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Thursday, September 25, 2014

Lights, cilia, action!


If you liked learning about the atlantid heteropod last night, perhaps you'll enjoy this, too.  

I didn't mention that the heteropods have a larval stage that looks very different than the adult.  And although I've talked about veligers (the larval stage of most marine snails) before, e.g., see post from 11 September 2014, this veliger is noticeably different.


Check out those lobes!  Many veligers have a velum (a lobed, highly ciliated structure surrounding the head that is used for swimming and feeding), but it's unusual for the velum to have 6 lobes.  When we saw this veliger, we knew it was something different right away, just because of the spectacular multi-lobed velum.

Here's a nice diagram of an atlantid heteropod veliger:


Modified from Lalli, C.M. and R.W. Gilmer.  1989.  Pelagic Snails: The Biology of Holoplanktonic Gastropod Mollusks.  Stanford University Press, Stanford, California.


Note that the shell of the veliger is different than the shell of the adult.  It's much more rounded (see below):


But just like the adult, the larva can withdraw completely (velum and all) inside the shell: 



This veliger was discovered by Emily after a plankton tow off Bodega Head on 9 September 2014.  Eric has kept it alive in the lab since then and we've seen it developing and growing.

Thiriot-Quiévreux (1973) provided a helpful table with three stages of development in an atlantid heteropod.  As development proceeds, the shell, velum, eyes, and foot all become more complex (see below).

 Modified from Thiriot-Quiévreux, C. 1973.  Heteropoda.  Oceanogr. Mar. Biol. Ann. Rev.  11: 237-261.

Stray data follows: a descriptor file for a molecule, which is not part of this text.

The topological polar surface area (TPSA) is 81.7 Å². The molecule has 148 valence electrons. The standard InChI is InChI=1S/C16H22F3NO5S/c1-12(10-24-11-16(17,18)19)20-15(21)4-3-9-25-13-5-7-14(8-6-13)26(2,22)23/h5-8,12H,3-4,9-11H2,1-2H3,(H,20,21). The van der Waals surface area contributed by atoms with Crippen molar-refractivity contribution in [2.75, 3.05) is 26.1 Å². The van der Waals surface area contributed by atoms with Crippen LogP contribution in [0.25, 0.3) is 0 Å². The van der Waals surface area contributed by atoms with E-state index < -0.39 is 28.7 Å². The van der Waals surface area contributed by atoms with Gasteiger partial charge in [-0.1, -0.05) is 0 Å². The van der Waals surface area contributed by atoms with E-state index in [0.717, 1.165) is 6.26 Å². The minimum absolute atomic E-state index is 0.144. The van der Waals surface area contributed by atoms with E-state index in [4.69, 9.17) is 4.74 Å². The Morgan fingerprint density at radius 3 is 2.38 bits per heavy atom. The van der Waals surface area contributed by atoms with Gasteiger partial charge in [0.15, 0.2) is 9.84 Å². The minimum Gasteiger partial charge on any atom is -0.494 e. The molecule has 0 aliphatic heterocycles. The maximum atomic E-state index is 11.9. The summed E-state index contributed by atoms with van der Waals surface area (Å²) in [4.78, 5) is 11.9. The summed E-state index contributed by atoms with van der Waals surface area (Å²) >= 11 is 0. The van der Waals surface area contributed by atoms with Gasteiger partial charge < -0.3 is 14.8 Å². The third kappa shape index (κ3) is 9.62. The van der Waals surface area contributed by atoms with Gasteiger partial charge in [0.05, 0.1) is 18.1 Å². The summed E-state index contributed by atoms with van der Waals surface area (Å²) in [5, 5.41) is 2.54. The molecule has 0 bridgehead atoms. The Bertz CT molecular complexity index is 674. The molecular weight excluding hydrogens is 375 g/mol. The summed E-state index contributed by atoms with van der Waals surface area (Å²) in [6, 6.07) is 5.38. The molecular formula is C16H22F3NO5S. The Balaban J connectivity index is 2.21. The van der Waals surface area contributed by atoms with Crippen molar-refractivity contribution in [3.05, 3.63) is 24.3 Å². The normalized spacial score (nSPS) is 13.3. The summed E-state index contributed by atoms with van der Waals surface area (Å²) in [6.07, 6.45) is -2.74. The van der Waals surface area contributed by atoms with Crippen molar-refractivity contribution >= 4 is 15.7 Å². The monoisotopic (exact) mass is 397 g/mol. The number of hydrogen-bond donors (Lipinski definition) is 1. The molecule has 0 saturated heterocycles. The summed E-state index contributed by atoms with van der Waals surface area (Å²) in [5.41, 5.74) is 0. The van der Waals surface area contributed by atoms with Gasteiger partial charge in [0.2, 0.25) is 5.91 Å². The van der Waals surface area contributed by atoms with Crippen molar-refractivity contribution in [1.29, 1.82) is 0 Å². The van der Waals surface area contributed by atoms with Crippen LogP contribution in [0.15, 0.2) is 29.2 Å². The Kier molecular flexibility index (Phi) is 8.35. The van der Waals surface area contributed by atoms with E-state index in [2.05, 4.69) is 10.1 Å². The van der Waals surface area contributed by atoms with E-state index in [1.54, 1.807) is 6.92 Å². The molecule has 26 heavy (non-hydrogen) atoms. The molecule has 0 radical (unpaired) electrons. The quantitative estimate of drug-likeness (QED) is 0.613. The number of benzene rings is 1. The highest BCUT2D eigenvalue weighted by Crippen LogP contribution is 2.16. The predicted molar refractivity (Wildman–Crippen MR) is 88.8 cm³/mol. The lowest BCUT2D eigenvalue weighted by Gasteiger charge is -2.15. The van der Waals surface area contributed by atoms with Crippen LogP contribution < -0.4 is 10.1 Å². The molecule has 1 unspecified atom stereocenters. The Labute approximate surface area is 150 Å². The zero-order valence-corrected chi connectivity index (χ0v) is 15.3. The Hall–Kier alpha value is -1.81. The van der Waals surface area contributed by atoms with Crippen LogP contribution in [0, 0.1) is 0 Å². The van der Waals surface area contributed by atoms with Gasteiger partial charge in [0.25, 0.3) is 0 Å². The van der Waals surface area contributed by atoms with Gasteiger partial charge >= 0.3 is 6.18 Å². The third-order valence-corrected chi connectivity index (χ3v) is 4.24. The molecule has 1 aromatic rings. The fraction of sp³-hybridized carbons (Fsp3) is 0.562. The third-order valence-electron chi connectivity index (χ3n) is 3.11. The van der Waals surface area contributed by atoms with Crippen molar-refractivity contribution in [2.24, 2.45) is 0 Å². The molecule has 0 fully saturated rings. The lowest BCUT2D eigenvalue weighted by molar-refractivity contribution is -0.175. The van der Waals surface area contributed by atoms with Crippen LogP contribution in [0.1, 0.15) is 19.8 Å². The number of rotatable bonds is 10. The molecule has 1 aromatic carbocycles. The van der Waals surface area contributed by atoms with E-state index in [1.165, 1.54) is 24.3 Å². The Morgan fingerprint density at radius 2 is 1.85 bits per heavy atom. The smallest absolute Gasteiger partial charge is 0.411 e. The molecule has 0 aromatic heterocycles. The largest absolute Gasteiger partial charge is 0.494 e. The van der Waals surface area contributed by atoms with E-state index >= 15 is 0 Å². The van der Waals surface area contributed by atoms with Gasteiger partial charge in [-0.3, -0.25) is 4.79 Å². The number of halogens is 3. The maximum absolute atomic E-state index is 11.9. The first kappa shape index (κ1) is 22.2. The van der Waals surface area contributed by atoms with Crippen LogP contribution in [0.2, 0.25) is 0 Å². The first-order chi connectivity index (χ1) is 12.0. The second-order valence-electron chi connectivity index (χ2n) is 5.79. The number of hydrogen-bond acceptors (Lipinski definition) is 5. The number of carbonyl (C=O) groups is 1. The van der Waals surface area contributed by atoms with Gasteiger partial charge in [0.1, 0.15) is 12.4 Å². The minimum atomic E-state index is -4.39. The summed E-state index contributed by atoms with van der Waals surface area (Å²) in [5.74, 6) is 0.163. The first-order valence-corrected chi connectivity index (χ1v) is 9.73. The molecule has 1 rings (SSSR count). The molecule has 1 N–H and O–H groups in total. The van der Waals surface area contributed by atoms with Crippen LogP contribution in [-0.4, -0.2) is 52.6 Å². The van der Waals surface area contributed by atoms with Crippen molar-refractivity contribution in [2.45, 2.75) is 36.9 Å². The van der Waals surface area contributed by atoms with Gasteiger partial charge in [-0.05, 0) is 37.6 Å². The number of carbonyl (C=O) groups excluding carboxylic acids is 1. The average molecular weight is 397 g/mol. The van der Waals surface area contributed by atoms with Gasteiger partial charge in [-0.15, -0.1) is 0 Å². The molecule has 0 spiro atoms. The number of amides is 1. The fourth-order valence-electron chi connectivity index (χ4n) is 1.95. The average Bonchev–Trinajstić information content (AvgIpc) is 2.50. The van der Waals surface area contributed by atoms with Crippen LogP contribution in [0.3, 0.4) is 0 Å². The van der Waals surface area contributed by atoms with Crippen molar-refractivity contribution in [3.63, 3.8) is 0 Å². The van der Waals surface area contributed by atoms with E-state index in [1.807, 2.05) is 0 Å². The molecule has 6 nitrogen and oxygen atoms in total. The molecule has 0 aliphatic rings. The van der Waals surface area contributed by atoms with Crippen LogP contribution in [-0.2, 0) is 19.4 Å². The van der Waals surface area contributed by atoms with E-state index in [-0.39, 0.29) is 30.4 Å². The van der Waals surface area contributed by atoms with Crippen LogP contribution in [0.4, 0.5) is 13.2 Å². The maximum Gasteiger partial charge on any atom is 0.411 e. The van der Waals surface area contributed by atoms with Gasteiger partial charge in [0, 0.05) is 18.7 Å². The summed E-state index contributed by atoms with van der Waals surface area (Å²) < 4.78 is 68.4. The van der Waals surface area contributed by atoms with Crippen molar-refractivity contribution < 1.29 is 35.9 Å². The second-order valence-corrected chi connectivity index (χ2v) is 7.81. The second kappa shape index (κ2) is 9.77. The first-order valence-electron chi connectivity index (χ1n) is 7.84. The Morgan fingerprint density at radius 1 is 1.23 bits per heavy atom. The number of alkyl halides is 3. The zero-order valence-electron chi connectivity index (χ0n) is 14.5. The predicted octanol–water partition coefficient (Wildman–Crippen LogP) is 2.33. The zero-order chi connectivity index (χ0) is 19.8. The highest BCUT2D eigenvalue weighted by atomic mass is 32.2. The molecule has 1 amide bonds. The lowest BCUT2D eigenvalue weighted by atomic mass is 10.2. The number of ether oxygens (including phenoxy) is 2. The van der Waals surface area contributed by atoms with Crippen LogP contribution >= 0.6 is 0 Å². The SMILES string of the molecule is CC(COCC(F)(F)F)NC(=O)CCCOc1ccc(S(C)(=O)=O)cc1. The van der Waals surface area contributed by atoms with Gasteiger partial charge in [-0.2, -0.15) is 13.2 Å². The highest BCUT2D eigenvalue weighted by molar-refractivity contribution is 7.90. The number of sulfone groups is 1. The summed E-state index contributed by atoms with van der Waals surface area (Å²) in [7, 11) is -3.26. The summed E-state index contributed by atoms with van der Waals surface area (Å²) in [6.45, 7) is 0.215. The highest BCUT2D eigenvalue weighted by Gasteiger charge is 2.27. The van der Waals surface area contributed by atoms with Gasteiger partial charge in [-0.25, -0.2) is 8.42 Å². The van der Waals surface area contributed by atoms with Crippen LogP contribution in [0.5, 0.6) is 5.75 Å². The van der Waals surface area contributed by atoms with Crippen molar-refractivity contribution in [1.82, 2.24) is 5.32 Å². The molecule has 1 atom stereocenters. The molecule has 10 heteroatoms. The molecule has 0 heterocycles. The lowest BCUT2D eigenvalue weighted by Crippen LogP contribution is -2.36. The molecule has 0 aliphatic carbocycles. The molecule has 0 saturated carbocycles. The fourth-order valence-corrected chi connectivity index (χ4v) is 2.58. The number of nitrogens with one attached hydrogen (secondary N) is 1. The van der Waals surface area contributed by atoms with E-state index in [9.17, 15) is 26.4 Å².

When we first looked at it, the veliger was in Stage II two of the lobes were much smaller than the others, the eye spots were relatively small and rounded, and the foot wasn't that noticeable.

However, within 9 days, we saw dramatic changes as the veliger transitioned to Stage III.  The smaller lobes grew substantially so that all 6 lobes on the velum are now of equal size.  The eye spots have become more visible and are now teardrop-shaped.  And the foot has grown as it develops into a swimming fin.

Below are two images so you can see the changes in the velum (the growth of the smaller lobes).  And then you'll get to watch a video with the veliger in action!

Velum with two smaller lobes (they look like the thumbs on a pair of mittens):


Velum with all 6 lobes of equal size:



And here's the highlight video — it shows the atlantid heteropod veliger actively swimming.  Watch for all of the things discussed abovethe long cilia beating along the edges of the velum, the rounded shell, and the transition from having 2 smaller lobes to all 6 lobes of equal length.  By the way, this veliger is less than 0.5 mm long, so we're thankful that a microscope video camera can provide such nice views of this tiny whirling wonder!



 
P.S.  We'd like to thank Jeff Goddard for helping us confirm this as a heteropod veliger.

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